Birds in the Grasslands

Red-winged Blackbird calling on pokeweed
It’s exciting to walk through Meadowlark Meadow now because of all the birds who live there. Red-winged Blackbirds, in particular, are everywhere – calling loudly to protect their territories from other Blackbirds, and from people. Why do they think people are a threat?

Red-winged Blackbird Female 2
The beautiful brown females build nests in the grass, and if people walk through the tall grass instead of staying on the mowed paths, we might step on their nests. So even the females fly up into the air squawking loudly, if someone gets too close. The first time I saw a female, I thought it was the biggest sparrow in the world!

The males mate with several females in the same season, so he has to guard against other male Blackbirds in his territory. Studies have shown, though, that not all the young in a nest have the same father. Apparently he is right to be so protective!

Purple Martin - long wings
This summer we have some new avian residents in the meadow. The guys moved one of our Purple Martin houses here from another location in the Preserve, and at least two Martins seem to like it. Look at his long wings and forked tail. He is dark purple all over, so it’s easy to tell the Martin from a Tree Swallow, which has a white belly. Swallows and Martins fly over the meadow looking for bugs. They really appreciate it when someone mows the soccer fields, since that stirs up a banquet of insects for them.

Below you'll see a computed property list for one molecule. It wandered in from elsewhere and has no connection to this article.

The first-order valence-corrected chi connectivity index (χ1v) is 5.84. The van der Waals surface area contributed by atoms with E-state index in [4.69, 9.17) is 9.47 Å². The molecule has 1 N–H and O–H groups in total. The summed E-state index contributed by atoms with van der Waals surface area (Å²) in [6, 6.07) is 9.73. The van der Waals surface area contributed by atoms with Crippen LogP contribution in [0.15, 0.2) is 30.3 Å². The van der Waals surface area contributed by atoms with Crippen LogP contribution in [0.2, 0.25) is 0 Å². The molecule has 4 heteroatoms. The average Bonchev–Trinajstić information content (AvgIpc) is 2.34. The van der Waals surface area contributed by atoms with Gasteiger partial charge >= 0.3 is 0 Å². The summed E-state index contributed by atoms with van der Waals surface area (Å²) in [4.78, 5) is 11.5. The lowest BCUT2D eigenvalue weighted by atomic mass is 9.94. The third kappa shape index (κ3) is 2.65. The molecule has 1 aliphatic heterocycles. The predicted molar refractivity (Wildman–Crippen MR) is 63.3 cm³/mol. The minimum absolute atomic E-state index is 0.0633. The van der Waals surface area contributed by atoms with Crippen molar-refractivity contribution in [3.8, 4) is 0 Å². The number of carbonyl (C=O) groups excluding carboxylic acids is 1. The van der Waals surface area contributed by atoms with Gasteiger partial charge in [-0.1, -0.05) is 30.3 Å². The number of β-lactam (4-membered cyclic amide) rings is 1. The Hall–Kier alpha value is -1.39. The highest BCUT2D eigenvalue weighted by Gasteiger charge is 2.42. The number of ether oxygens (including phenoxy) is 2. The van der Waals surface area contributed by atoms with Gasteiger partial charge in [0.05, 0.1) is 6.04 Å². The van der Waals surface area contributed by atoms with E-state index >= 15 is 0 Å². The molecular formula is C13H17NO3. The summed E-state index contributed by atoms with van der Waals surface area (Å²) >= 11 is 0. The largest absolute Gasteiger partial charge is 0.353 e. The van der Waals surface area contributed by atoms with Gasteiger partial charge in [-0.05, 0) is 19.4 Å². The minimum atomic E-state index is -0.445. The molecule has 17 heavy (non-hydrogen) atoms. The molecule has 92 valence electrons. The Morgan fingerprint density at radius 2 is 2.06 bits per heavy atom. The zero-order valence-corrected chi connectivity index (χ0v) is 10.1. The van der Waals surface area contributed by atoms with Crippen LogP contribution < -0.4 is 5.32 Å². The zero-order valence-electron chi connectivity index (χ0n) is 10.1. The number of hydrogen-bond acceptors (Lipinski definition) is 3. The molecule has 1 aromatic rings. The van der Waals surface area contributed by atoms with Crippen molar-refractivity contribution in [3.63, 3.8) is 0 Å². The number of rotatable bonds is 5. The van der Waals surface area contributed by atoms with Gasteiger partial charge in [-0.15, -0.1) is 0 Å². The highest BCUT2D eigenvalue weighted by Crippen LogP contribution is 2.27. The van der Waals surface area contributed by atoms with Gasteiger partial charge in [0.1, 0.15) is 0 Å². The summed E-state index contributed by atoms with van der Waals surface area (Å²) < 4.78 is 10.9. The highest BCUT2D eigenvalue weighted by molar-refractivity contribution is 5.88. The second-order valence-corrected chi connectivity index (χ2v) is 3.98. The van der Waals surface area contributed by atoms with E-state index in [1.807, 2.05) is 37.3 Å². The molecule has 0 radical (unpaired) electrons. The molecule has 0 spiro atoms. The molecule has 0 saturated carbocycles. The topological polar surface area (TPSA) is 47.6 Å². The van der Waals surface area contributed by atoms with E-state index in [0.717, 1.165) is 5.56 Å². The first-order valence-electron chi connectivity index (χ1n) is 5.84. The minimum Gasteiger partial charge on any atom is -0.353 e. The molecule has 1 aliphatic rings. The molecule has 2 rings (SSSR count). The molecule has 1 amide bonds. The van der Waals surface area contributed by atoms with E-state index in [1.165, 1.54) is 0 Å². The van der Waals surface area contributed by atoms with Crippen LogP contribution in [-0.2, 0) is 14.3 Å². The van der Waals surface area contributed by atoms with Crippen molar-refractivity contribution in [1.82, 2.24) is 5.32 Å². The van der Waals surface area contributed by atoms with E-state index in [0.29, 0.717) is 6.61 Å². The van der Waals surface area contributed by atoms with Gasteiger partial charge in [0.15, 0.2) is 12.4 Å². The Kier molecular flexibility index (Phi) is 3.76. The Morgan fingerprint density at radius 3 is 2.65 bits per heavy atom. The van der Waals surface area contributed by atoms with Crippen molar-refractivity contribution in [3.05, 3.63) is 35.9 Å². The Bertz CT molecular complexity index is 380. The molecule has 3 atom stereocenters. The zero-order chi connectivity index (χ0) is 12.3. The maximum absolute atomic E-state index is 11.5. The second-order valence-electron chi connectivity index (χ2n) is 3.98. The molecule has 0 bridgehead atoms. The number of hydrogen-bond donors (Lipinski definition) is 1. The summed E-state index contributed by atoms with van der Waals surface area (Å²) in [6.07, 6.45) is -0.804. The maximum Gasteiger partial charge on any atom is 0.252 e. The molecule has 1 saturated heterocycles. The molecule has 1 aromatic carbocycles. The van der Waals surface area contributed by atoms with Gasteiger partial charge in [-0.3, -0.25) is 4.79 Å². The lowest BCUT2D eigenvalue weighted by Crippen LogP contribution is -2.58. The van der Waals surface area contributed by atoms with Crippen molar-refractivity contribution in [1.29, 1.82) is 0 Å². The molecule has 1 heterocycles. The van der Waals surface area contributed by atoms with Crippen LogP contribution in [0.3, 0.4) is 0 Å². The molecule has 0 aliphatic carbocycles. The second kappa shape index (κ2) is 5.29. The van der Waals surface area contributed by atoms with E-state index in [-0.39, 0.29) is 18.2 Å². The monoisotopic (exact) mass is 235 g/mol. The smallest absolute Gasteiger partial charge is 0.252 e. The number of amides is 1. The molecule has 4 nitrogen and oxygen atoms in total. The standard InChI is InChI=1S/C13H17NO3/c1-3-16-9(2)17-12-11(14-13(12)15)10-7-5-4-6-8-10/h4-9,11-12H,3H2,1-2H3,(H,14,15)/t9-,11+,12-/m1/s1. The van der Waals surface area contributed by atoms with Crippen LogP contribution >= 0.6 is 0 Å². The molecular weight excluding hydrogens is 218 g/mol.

Purple Martin Female in Nest Box
The female Martin is checking out one of the apartments in the building to see if it meets her requirements. Usually Martins nest in colonies, with many couples in the same area. There is safety in numbers, right? They have to protect their nests from House Sparrows, which will throw Martin eggs and chicks out to take over the nest site. Sometimes, even owls will reach into the box and grab the babies.

Meadowlark in Green Grass Singing
Our course, we always listen for the liquid song of the Eastern Meadowlark. Plain brown on the back, he can be difficult to see until he turns around. When the sun shines on his golden yellow breast and black ascot, you wonder how in the world you could have missed him before. The female Meadowlark also builds her nest in the grass, and faces the same dangers all ground nesters. Why don’t they nest in trees where it’s safer? That’s hard to say. Somehow in their evolutionary development, they decided that the thick grass provided plenty of hiding space, as long as a buffalo didn’t step on you!